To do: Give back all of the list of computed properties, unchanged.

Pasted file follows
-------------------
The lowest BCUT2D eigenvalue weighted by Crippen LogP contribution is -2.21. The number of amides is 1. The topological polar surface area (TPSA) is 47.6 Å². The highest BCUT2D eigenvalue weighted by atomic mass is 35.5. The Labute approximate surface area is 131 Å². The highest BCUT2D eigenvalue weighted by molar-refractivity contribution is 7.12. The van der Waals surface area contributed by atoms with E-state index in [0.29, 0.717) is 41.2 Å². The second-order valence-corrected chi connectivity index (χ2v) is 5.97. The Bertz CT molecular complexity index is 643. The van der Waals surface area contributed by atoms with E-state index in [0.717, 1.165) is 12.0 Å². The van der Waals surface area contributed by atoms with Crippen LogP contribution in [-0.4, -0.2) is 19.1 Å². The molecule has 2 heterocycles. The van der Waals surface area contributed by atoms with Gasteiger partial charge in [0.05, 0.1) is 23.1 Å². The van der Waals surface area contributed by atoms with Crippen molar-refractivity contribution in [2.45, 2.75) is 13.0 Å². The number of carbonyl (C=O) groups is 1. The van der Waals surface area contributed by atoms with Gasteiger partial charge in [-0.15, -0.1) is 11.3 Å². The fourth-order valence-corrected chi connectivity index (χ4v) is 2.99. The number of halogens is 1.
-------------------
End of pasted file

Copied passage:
The lowest BCUT2D eigenvalue weighted by Crippen LogP contribution is -2.21. The number of amides is 1. The topological polar surface area (TPSA) is 47.6 Å². The highest BCUT2D eigenvalue weighted by atomic mass is 35.5. The Labute approximate surface area is 131 Å². The highest BCUT2D eigenvalue weighted by molar-refractivity contribution is 7.12. The van der Waals surface area contributed by atoms with E-state index in [0.29, 0.717) is 41.2 Å². The second-order valence-corrected chi connectivity index (χ2v) is 5.97. The Bertz CT molecular complexity index is 643. The van der Waals surface area contributed by atoms with E-state index in [0.717, 1.165) is 12.0 Å². The van der Waals surface area contributed by atoms with Crippen LogP contribution in [-0.4, -0.2) is 19.1 Å². The molecule has 2 heterocycles. The van der Waals surface area contributed by atoms with Gasteiger partial charge in [0.05, 0.1) is 23.1 Å². The van der Waals surface area contributed by atoms with Crippen molar-refractivity contribution in [2.45, 2.75) is 13.0 Å². The number of carbonyl (C=O) groups is 1. The van der Waals surface area contributed by atoms with Gasteiger partial charge in [-0.15, -0.1) is 11.3 Å². The fourth-order valence-corrected chi connectivity index (χ4v) is 2.99. The number of halogens is 1.